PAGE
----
Something in the world of floating have you stumped?
If you’re opening a new center and trying to anticipate your business, what’s a reasonable amount of paying customers to expect? What about total capacity including free floats?
Graham and Ashkahn dominate the mic to drop some knowledge on the float family regarding what to expect.
Listen to Just the Audio
Transcription of this episode… (in case you prefer reading)
Graham: Hello, everyone.
Graham: I’m Graham.
Ashkahn: I am Ashkahn. And it’s time to get funky.
Graham: It’s time to get dewy.
Ashkahn: Time to get daily. Get your daily funk on.
Graham: All right, “I have just started listening to your podcast, and love what you’re doing.”
Graham: Yes. Rocking it.
Ashkahn: Good. Good question.
Graham: More question, yeah great question.
Ashkahn: You probably suspect why this one got chosen.
Graham: See you guys tomorrow. “I have a question around capacity expectations.”
Graham: We are new, okay. Now, new. Just-
Graham: We are now. It’s supposed to be now. It says, “New.” Yeah, “we are now just applying for financing to set up a three pod center.”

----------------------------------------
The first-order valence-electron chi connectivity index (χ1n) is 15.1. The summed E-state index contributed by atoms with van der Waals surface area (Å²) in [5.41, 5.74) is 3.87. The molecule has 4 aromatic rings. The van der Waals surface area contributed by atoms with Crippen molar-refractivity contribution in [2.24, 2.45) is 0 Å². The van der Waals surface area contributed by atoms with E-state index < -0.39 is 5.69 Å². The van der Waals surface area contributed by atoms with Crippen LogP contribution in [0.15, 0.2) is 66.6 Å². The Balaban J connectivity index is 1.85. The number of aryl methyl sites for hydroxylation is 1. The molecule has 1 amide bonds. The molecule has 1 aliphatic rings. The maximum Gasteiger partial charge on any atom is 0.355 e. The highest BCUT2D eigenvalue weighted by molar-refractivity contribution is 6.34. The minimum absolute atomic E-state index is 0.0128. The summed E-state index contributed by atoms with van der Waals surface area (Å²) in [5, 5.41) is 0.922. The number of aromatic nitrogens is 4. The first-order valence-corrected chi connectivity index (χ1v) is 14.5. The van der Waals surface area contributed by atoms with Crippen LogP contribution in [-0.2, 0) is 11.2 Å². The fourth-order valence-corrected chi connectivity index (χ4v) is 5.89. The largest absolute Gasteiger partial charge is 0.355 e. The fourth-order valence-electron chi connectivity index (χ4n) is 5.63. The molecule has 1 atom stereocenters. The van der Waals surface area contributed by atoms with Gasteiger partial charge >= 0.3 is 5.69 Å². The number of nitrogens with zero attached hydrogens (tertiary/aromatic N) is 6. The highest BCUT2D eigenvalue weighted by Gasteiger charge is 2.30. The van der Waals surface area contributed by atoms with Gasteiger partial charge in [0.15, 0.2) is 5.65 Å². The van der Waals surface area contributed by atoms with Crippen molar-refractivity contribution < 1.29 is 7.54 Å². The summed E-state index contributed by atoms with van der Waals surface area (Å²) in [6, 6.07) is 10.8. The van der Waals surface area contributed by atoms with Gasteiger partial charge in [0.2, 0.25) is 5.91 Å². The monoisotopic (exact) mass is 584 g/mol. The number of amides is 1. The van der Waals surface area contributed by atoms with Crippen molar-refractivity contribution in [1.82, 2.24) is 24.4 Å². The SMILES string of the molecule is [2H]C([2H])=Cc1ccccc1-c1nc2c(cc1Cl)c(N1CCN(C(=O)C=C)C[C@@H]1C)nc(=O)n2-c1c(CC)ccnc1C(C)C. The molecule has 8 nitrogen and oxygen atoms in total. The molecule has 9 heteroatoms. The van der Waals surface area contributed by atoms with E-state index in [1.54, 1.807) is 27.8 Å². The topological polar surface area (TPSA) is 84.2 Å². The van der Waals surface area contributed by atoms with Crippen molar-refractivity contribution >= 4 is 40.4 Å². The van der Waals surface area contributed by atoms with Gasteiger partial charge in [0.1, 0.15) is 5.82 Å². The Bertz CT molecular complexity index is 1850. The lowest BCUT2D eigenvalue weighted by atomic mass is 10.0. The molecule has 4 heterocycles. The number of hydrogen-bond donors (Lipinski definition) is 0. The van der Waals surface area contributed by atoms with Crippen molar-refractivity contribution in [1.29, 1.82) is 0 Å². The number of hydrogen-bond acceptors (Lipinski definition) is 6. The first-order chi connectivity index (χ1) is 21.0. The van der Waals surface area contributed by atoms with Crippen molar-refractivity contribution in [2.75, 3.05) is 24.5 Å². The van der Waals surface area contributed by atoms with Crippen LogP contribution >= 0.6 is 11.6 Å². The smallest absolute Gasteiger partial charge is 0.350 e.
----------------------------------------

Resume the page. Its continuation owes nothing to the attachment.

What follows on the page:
Ashkahn: I take back my congratulations.
Graham: “With new fit out, and we’re trying to gauge what the capacity would be for the first six months to a year. We expect to give away quite a few free floats.”
Graham: Good, been listening, “to keep people interested in the concept of floating, and expect full paying clients to be about 30 to 40 percent capacity for the first six months. What’s normal for new float centers in the U.S.?”
Ashkahn: Okay. I guess-
Graham: First of all, it totally depends. Sorry, what were you going to say?
Ashkahn: I’m going to assume by full paying, they mean also discounts, like memberships and stuff.
Graham: Memberships and stuff.
Ashkahn: Not just like, literally full price.
Graham: I think they just meant like, customers.
Ashkahn: Not free.
Graham: Yeah, yeah, yeah.
Ashkahn: All right, go ahead.
Graham: Well, it totally depends. There’s not like, a simple answer to this question, you know. I mean, even just between whether it’s a one or two tank center in a small town versus having a five or six tank center at the heart of LA or New York or something like that. It’s just going to be a very different kind of capacity that you might be able to expect from an endeavor like that.
So, you know, given that it’s all very specific to what you’re doing, looking to data is always a nice thing to do when possible. It’s not like we have a ton of it for the float industry. But we do have an industry report that we put out through Float Tank Solutions every year. And for the last couple years, we’ve been … It might’ve even been three years. We’ve been asking people to also say what, a number of floats that they’re running, and kind of break that down per number of float tanks that they have at their center. So that’s definitely worth going to take a peek at. The 2018 State of the Float Industry Report. We’ll link to it in the show notes.